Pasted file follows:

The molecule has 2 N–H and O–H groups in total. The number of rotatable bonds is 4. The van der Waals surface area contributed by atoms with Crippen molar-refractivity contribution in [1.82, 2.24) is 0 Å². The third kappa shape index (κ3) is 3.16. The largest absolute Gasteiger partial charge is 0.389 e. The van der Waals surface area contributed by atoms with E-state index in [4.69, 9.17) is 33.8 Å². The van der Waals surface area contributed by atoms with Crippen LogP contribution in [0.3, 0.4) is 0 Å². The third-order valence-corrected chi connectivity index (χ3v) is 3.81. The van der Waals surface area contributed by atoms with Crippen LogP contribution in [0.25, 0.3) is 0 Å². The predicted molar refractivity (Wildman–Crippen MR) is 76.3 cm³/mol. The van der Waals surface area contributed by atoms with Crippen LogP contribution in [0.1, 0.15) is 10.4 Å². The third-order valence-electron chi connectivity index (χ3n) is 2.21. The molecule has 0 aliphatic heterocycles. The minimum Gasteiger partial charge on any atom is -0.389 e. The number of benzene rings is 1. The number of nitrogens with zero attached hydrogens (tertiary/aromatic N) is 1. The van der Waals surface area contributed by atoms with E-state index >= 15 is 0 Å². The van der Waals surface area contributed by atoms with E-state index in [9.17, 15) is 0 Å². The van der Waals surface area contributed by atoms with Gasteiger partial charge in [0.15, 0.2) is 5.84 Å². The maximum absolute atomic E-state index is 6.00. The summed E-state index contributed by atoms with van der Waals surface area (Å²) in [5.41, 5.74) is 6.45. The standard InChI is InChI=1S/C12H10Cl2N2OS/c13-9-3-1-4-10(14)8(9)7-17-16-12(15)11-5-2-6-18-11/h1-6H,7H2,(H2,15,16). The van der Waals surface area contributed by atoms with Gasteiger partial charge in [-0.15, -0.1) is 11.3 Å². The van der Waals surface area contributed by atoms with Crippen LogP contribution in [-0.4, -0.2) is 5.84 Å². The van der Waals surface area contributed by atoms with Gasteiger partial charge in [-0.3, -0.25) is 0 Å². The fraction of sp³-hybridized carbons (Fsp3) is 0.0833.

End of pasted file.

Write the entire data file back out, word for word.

The molecule has 2 N–H and O–H groups in total. The number of rotatable bonds is 4. The van der Waals surface area contributed by atoms with Crippen molar-refractivity contribution in [1.82, 2.24) is 0 Å². The third kappa shape index (κ3) is 3.16. The largest absolute Gasteiger partial charge is 0.389 e. The van der Waals surface area contributed by atoms with E-state index in [4.69, 9.17) is 33.8 Å². The van der Waals surface area contributed by atoms with Crippen LogP contribution in [0.3, 0.4) is 0 Å². The third-order valence-corrected chi connectivity index (χ3v) is 3.81. The van der Waals surface area contributed by atoms with Crippen LogP contribution in [0.25, 0.3) is 0 Å². The predicted molar refractivity (Wildman–Crippen MR) is 76.3 cm³/mol. The van der Waals surface area contributed by atoms with Crippen LogP contribution in [0.1, 0.15) is 10.4 Å². The third-order valence-electron chi connectivity index (χ3n) is 2.21. The molecule has 0 aliphatic heterocycles. The minimum Gasteiger partial charge on any atom is -0.389 e. The number of benzene rings is 1. The number of nitrogens with zero attached hydrogens (tertiary/aromatic N) is 1. The van der Waals surface area contributed by atoms with E-state index >= 15 is 0 Å². The van der Waals surface area contributed by atoms with E-state index in [9.17, 15) is 0 Å². The van der Waals surface area contributed by atoms with Gasteiger partial charge in [0.15, 0.2) is 5.84 Å². The maximum absolute atomic E-state index is 6.00. The summed E-state index contributed by atoms with van der Waals surface area (Å²) in [5.41, 5.74) is 6.45. The standard InChI is InChI=1S/C12H10Cl2N2OS/c13-9-3-1-4-10(14)8(9)7-17-16-12(15)11-5-2-6-18-11/h1-6H,7H2,(H2,15,16). The van der Waals surface area contributed by atoms with Gasteiger partial charge in [-0.15, -0.1) is 11.3 Å². The van der Waals surface area contributed by atoms with Crippen LogP contribution in [-0.4, -0.2) is 5.84 Å². The van der Waals surface area contributed by atoms with Gasteiger partial charge in [-0.3, -0.25) is 0 Å². The fraction of sp³-hybridized carbons (Fsp3) is 0.0833.